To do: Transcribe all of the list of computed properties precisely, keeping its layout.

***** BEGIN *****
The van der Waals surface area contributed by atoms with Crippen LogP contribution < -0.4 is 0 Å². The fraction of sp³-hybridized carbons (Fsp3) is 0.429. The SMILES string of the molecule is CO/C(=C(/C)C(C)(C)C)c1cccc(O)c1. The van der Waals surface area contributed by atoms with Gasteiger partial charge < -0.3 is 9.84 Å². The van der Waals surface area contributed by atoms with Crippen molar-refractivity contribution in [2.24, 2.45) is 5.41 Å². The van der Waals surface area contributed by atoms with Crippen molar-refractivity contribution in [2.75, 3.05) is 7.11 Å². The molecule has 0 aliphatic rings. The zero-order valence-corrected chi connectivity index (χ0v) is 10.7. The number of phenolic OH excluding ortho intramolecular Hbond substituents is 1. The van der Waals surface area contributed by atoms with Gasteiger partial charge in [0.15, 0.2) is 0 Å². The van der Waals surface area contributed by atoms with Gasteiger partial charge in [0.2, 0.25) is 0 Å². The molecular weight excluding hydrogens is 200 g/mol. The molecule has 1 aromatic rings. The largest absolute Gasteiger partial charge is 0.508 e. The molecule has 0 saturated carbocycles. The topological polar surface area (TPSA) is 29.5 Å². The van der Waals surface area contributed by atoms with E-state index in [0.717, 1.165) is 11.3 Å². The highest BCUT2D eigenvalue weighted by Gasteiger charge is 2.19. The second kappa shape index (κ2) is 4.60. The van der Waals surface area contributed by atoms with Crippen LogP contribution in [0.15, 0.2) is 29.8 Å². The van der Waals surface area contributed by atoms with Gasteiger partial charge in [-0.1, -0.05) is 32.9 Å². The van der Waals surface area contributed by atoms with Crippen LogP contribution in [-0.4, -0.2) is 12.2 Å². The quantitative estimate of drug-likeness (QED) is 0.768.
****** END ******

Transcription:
The van der Waals surface area contributed by atoms with Crippen LogP contribution < -0.4 is 0 Å². The fraction of sp³-hybridized carbons (Fsp3) is 0.429. The SMILES string of the molecule is CO/C(=C(/C)C(C)(C)C)c1cccc(O)c1. The van der Waals surface area contributed by atoms with Gasteiger partial charge < -0.3 is 9.84 Å². The van der Waals surface area contributed by atoms with Crippen molar-refractivity contribution in [2.24, 2.45) is 5.41 Å². The van der Waals surface area contributed by atoms with Crippen molar-refractivity contribution in [2.75, 3.05) is 7.11 Å². The molecule has 0 aliphatic rings. The zero-order valence-corrected chi connectivity index (χ0v) is 10.7. The number of phenolic OH excluding ortho intramolecular Hbond substituents is 1. The van der Waals surface area contributed by atoms with Gasteiger partial charge in [0.15, 0.2) is 0 Å². The van der Waals surface area contributed by atoms with Gasteiger partial charge in [0.2, 0.25) is 0 Å². The molecular weight excluding hydrogens is 200 g/mol. The molecule has 1 aromatic rings. The largest absolute Gasteiger partial charge is 0.508 e. The molecule has 0 saturated carbocycles. The topological polar surface area (TPSA) is 29.5 Å². The van der Waals surface area contributed by atoms with E-state index in [0.717, 1.165) is 11.3 Å². The highest BCUT2D eigenvalue weighted by Gasteiger charge is 2.19. The second kappa shape index (κ2) is 4.60. The van der Waals surface area contributed by atoms with Crippen LogP contribution in [0.15, 0.2) is 29.8 Å². The van der Waals surface area contributed by atoms with Gasteiger partial charge in [-0.1, -0.05) is 32.9 Å². The van der Waals surface area contributed by atoms with Crippen LogP contribution in [-0.4, -0.2) is 12.2 Å². The quantitative estimate of drug-likeness (QED) is 0.768.